Referring now to FIG. 3, an alternate embodiment of the tool 10 is generally indicated as 100. Features of the tool 100 which correspond with those of the tool 10 have been designated with identical reference numerals. The main difference between the tools 10 and 100 is that the tool 100, which is depicted in the open position, has the main fan 46 eliminated and replaced with a fuel mixture injection apparatus or fuel injector indicated generally as 102.
The fuel injector 102 includes a modified cylinder body 104 provided with a fuel injection passageway 106 which runs substantially parallel with the longitudinal axis of the body 104, and is provided with an outlet port 108 opening into the combustion chamber 36 at a lower end thereof, and an angled inlet port 110. The inlet port 102 is preferably disposed at an approximate right angle to the main passageway 106 to properly engage a valve outlet nipple 112.
In the preferred embodiment, a resilient, rubber-like sleeve coupler 114 slidingly engages the outlet nipple 112, and also engages the inlet port 110. An opening 116 in the housing 12 provides access for the coupler 114. The resilient nature of the coupler 114 accommodates misalignment and vibration due to tool-generated shock (i.e., from combustion), and its insulative character keeps heat away from the valve 33. At the same time, the coupler 114 is configured to maintain a gas-tight seal between the passageway 106 and the valve 33. In this manner, the valve 33 places the fuel cell 35 in fluid communication with the passageway 106.
The relatively narrow diameter of the passageway 106, in combination with the high temperatures to which the fuel is exposed by passing through the cylinder wall, increases the velocity of the fuel and speeds its travel to the combustion chamber 36. In this manner, the fuel is injected into the combustion chamber in at least a partially vaporized state, which enhances air movement in the combustion chamber 36, mixes the fuel and air, and facilitates combustion. Since the tool 100 also is provided with the supplemental fan 92, the above-described advantages of cooling and scavenging will also be featured in the tool 100.
The fuel will circulate throughout the chamber and will reach the spark plug 40. An electrical discharge at the spark gap of the spark plug 40 is initiated by the user by actuating a trigger switch 120 through a trigger 122, which releases a signal from a central electrical distribution and control unit 124. The control unit 124, also provided to the tool 10, controls the operation of the fans 46 and 92 so that they continue to nm during the firing of the tool and for a predetermined amount of time thereafter, which preferably includes a time while the combustion chamber 36 is opened (FIG. 2).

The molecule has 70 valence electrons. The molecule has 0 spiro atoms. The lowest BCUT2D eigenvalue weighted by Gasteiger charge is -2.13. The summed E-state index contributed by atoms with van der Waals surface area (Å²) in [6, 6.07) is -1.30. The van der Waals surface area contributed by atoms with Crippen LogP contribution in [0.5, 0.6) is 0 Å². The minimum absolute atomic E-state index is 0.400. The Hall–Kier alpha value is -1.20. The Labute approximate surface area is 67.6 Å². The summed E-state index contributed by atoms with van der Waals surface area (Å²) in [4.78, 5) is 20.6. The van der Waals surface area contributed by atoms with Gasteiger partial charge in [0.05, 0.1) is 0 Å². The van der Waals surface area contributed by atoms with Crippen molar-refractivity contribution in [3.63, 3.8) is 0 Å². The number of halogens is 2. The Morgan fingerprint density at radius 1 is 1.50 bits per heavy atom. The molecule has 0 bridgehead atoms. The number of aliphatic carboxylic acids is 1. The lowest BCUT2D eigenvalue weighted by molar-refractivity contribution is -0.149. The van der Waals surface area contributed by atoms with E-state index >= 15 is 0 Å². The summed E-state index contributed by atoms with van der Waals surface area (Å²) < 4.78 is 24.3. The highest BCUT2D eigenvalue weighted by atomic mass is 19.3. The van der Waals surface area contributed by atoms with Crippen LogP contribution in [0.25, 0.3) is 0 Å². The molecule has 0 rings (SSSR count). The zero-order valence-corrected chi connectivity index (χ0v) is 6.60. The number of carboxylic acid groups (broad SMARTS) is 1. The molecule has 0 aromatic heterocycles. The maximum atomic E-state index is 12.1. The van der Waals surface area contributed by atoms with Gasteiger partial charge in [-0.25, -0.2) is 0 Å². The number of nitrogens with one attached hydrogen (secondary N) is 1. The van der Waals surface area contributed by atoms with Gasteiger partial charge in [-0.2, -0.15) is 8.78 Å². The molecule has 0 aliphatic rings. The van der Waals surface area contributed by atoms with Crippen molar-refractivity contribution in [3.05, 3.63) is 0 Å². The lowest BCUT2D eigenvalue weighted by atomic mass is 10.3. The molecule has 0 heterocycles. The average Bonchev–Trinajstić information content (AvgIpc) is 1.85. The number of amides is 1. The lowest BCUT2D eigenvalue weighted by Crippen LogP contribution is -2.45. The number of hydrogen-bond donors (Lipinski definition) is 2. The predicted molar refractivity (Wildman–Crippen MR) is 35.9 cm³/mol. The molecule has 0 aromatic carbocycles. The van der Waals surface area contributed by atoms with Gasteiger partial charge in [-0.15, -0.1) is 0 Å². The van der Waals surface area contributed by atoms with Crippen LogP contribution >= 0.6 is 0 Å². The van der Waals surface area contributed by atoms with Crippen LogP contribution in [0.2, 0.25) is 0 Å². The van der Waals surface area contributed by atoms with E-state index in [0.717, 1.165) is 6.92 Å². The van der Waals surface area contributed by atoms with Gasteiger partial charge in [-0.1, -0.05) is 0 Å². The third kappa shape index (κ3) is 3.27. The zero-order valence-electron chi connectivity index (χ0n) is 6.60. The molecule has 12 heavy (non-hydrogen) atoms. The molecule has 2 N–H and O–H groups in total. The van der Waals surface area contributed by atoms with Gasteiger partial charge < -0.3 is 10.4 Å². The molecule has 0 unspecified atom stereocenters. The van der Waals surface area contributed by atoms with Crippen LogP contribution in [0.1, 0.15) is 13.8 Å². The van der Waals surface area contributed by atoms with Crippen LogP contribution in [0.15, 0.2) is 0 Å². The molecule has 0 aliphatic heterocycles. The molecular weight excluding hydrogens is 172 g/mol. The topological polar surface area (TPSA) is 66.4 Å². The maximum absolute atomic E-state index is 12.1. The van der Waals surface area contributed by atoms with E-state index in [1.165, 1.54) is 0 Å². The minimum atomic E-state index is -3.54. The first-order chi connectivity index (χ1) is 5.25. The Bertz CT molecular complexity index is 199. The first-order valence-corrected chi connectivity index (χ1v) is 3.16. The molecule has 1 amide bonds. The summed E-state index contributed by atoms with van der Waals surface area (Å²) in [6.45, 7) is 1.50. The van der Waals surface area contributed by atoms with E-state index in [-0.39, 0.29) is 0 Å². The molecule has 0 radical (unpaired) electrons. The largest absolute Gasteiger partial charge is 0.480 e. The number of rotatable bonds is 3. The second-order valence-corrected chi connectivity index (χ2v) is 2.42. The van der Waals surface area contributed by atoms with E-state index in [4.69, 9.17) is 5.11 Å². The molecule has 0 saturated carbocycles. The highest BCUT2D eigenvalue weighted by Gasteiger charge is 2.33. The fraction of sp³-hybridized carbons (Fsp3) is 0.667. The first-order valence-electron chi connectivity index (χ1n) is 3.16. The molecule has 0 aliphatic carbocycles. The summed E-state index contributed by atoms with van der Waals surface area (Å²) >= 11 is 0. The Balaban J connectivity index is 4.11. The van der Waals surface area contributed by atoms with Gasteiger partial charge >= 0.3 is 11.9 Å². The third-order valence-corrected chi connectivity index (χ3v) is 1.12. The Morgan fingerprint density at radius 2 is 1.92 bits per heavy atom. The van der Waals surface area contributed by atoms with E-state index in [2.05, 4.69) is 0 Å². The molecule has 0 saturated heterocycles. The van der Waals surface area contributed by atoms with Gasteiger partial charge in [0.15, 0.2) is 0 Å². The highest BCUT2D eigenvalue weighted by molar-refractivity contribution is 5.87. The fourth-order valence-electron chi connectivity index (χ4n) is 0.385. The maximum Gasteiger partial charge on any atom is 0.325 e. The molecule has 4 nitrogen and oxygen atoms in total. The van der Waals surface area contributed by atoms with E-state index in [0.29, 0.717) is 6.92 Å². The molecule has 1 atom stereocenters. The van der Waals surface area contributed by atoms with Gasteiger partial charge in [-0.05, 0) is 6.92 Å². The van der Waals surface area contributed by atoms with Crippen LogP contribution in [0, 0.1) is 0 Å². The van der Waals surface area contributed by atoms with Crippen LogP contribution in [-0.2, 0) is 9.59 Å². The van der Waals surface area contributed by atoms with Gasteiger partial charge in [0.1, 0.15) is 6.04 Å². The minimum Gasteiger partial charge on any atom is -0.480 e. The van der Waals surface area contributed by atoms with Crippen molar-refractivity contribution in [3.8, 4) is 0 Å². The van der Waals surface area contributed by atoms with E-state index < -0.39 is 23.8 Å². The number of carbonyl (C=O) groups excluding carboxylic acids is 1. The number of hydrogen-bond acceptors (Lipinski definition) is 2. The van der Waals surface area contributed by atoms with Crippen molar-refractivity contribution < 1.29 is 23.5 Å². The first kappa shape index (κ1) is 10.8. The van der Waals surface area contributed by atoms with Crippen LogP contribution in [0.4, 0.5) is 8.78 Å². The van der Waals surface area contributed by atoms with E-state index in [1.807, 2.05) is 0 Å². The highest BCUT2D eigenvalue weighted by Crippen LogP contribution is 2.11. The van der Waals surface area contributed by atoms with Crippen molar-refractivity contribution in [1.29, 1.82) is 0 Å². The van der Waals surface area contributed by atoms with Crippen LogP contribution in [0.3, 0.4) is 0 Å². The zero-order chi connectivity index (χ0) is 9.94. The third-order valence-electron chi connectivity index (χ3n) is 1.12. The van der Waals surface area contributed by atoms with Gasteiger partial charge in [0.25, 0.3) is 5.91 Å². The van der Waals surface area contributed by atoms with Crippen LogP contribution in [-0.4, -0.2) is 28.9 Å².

As described above with reference to the drawings, features of the present invention provide for more rapid cooling of the combustion chamber post firing, and thus more rapid return of the piston to the combustion chamber. The ultimate result is the reduction of the cycle time between firings, and longer operational life for the tool.
While a particular embodiment of the combustion tool with dual fans of the invention has been shown and described, it will be appreciated by those skilled in the art that changes and modifications may be made thereto without departing from the invention in its broader aspects and as set forth in the following claims.
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|U.S. Classification||123/46.0SC, 227/10|
|International Classification||F02B63/02, F02B71/04, B25C1/08|
|Cooperative Classification||B25C1/08, F02B71/04, F02B63/02|
|European Classification||F02B63/02, F02B71/04, B25C1/08|
|7 Feb 1997||AS||Assignment|
Owner name: ILLINOIS TOOL WORKS INC., ILLINOIS
Free format text: ASSIGNMENT OF ASSIGNORS INTEREST;ASSIGNOR:BERRY, ROBERT J.;REEL/FRAME:008466/0922
Effective date: 19970205
|2 Aug 2001||FPAY||Fee payment|
Year of fee payment: 4
|3 Aug 2005||FPAY||Fee payment|
Year of fee payment: 8
|3 Aug 2009||FPAY||Fee payment|
Year of fee payment: 12